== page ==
Recognizing diversity, and using that knowledge to advantage students with differing strategies becomes impossible in a climate such as we have created in many of our schools.
As many pre-university publicly supported instructors will acknowledge, any attempt by a teacher at furthering the development of a particular student by offering or not offering him services identical to those presented to the next child has the potential of becoming the target of serious parental criticism.
As industrialized societies, we seem to wish our schools to perpetuate differences and commonalities simultaneously. We want to celebrate and cling to our differences, our diversity, outside the classroom, but within our schools, personalized consideration aimed at addressing differences has become fraught with the most serious kinds of dangers. As a result, we continue to treat all children the same, offering the same curricula, the same methods to all, while continually lowering the quality of the overall public educational experience.
Standardization in the classroom, that is, painting all canvases with the same brush in the name of fairness, has had a deadening effect on improving educational offerings.
Stated in a more positive way, the most effective method of teaching any subject is to begin by knowing who the individual students are, and then, using this knowledge, adapting curriculum and methods to the individual students rather than blindly adopting curriculum at the administrative level and imposing that on any child who happens to venture too near a particular classroom on an arbitrarily chosen day.
It really is not very difficult to discover who students are, and to adapt teaching methods and materials to them.
Each school year, Linda Christas recommends that all schools begin by administering a simple version of a Holland Evaluation to each student. This kind of evaluation gives the student an opportunity to tell her teacher what she, the student, believes she does well; what her interests are; where her dreams abide.
For example, if we have a young man in an English course who believes himself to be mechanically inclined as reflected in his enthusiasm involving the repair of machinery, or the building of things using metal or wood, that tells the teacher that he needs to look for ways of helping that student to involve his tactile senses during their journey together.
For example, touching the page, using the index finger to scan sentences, pressing firmly on the page with the hands, all will assist this tactilely gifted student to enjoy, understand and absorb many multiples more of the material than he would using a visually dominant method of instruction.
It is important along this same line to offer such a student well-written pieces that play into his tactile strengths. For instance, it may be more natural and more effective for the young tactile learner to practice effective language usage through the reading of material that describes mechanical designs, as opposed to assigning that student a play written in seventh century English that is nearly one-hundred percent irrelevant to his world.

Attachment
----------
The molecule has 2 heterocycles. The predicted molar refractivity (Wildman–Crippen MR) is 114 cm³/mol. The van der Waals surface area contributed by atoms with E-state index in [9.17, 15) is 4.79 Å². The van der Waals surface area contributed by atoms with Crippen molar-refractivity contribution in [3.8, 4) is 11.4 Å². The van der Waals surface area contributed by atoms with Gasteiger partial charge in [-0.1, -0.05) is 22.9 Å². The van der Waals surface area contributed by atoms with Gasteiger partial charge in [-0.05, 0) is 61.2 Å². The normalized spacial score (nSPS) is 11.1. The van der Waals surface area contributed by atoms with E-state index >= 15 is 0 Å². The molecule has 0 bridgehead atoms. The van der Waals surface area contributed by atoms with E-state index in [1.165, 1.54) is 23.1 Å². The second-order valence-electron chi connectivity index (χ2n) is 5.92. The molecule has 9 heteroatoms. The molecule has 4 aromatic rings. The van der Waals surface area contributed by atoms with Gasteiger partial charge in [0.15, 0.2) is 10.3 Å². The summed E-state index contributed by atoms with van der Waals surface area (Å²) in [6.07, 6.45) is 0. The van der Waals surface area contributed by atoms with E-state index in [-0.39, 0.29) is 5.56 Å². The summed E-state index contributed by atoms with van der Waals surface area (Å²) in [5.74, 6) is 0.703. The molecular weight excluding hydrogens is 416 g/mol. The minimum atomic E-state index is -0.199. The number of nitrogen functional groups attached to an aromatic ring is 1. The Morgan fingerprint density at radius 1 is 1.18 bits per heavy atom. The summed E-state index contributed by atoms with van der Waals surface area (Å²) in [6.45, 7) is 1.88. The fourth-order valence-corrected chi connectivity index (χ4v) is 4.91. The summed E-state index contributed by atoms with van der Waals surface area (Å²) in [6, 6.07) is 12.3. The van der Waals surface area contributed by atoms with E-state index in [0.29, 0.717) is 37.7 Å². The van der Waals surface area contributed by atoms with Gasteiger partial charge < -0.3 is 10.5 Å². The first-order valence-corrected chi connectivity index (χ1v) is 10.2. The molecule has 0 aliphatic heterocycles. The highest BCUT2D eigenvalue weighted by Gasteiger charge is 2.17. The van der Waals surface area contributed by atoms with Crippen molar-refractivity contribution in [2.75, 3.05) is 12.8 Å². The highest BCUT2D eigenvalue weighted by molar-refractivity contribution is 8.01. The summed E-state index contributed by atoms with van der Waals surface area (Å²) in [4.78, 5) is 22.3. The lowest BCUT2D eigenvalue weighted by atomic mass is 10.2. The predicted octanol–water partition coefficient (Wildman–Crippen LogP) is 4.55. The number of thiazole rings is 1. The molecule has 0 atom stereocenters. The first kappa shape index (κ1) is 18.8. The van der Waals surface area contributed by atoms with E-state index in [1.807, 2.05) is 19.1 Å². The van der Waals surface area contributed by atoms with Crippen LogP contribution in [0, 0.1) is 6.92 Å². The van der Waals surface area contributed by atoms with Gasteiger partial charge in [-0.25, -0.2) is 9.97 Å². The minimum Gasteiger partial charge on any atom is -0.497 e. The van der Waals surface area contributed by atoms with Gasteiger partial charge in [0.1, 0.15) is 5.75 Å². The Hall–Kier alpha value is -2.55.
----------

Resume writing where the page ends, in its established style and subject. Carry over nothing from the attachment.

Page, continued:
The list of Western tactile learners who were disadvantaged while in visually oriented schools is impressive. We find Thomas Edison, Orville and Wilbur Wright, Albert Einstein, and Sir Isaac Newton in this group. (It is said anecdotally that Newton, on more than one occasion, categorically stated that, if he could build a model of something, he could understand it. If not, he could not.)
Another kind of learner often disadvantaged in a visually dominant classroom is the child with an aural learning style. While usually not as severe as the disadvantages accruing to tactile learners, aural learners must be accommodated through designing curricula that will allow them to lead with their auditory strengths.
For example, with an aural learner, retention is often improved if, in her mind's eye, she silently reads material as if she were presenting it to an audience. If she can consciously hear the words, an aurally oriented student will not only understand much more of what she is reading, but she will begin to enjoy the reading process. Assigning an aurally gifted student projects involving music is a marvelous tool in our language classes. Some of the finest modern poetry can be found in the most unlikely places. Our children are listening to the poetry of popular icons anyway. Why not take advantage of that reality, as opposed to attempting to convince young people that they are foregoing essential wisdom by not mastering the works of John Milton.
Focusing on the West for a moment, it may be comforting to school administrators across the land that Western culture is being furthered by insisting that high school students read Donne or Shakespeare, but this lockstep brand of cultural orientation has the potential to desperately handicap teachers in classrooms with children who are most in need of learning modern standard English.
Stated differently, the Prussian teaching model that John Dewey favored and that Albert Einstein rejected doesn't work well for a people who have internalized the message that each child is precious, each person unique. Forced top-down curriculum design and execution continually places the genius of the child at a disadvantage.
To sum up: It has been our experience at Linda Christas that there isn't a classroom teacher anywhere who looks into her mirror each morning and asks herself how best she can disadvantage her students that particular day. The overwhelming majority of teachers passionately share President Bush's desire to make certain every child graduates from his educational sojourn with the skills necessary to enjoy life long success.
If we as parents and as a society are determined not to LEAVE OUR CHILDREN BEHIND, we must begin by taking into account who the individual students in our classrooms are, and then empowering teachers to use materials and methods that reward each child for a job well done, excellence made possible by recognizing and capitalizing on every student's strengths, every student's genius.